According to a study published online in the journal Radiology digital mammography screening with new photon-counting technique offers high diagnostic performance.
With digital technology a range of computed radiography (CR) and direct radiography (DR) systems have emerged in mammography screening. The photon-counting technique is a promising DR approach that utilises a unique detector to decrease scattered radiation and noise, enabling dose reduction and making it a promising tool for screening.
Walter Heindel, M.D., from the Department of Clinical Radiology at Germany’s University Hospital Muenster in Muenster, said that dose reducing techniques, which do not compromise outcome parameters, were desirable in population-based mammography screening.
Dr. Heindel and his team of colleagues evaluated data from the mammography screening program in Germany’s most populous state, North Rhine-Westphalia. The screening performance of a DR photon-counting scan system was compared with those of statewide operating screening units using different digital technologies. During the study period of one year between 2009 and 2010), over 13,300 women were examined using the photon-counting system, whereas almost one million women were screened with either CR or DR systems alone.
While the DR photon-counting scan system had a cancer detection rate of 0.76% for subsequent screening, the other screening units had a rate of 0.59%. The recall rate was 5.4% for the photon-counting method and 3.4% for the other methods.
Dr. Heindel attributed the higher cancer detection from the use of the DR photon-counting scan system to high detection of both small, invasive cancers and ductal carcinoma in situ.
The photon-counting technique had almost twice the detection rate of other methods for ductal carcinoma in situ (DCIS), an early, noninvasive form of disease. It had a higher DCIS detection rate than the statewide units and the conventional DR subgroup.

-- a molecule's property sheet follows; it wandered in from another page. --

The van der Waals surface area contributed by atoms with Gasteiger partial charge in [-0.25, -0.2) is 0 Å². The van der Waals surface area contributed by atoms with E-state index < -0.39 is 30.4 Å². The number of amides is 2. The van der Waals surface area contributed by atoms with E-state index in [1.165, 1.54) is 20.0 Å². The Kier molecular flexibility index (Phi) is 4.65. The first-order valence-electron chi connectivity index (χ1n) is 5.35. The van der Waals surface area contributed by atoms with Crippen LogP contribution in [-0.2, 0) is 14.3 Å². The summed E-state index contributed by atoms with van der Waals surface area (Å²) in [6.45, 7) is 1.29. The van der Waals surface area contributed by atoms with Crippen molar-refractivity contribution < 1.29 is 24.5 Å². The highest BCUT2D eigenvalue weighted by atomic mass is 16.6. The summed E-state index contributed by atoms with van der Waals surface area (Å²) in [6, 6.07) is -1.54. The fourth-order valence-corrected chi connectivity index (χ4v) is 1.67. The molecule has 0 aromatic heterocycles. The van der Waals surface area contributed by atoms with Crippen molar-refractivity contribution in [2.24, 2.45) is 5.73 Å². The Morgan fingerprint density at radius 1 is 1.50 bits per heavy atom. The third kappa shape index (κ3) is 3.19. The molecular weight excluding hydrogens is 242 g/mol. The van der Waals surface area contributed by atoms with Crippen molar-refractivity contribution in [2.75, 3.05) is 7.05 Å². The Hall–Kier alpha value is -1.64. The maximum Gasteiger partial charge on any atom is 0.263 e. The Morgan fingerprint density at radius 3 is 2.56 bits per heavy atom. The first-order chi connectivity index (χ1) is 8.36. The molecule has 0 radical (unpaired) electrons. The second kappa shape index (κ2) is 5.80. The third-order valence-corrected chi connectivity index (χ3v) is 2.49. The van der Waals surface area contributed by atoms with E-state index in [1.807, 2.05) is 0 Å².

Additionally, the mean average glandular radiation dose of the DR photon-counting scan system was significantly lower than the conventional DR systems with the individually used parameters of the automatic exposure control.
The large size of this study sets it apart from previous studies that compared the DR photon-counting scan system’s performance with other approaches.
Study coauthor Stefanie Weigel, M.D., from the University Hospital Muenster, explained that to the team’s knowledge, the study was different from previous ones as it examined the performance of the DR photon-counting scan mammography on a larger database with consideration of multiple parameters of screening.
Due to the photon-counting technique also offering lateral dose modulation during the image acquisition, this may help account for differences in breast density as cancer often is more difficult to detect in women with dense breasts.
In this regard, Dr. Heindel sees further research potential in the innovative photon-counting technique, in particular the application of spectral imaging for quantification of breast glandular tissue.
4 February 2014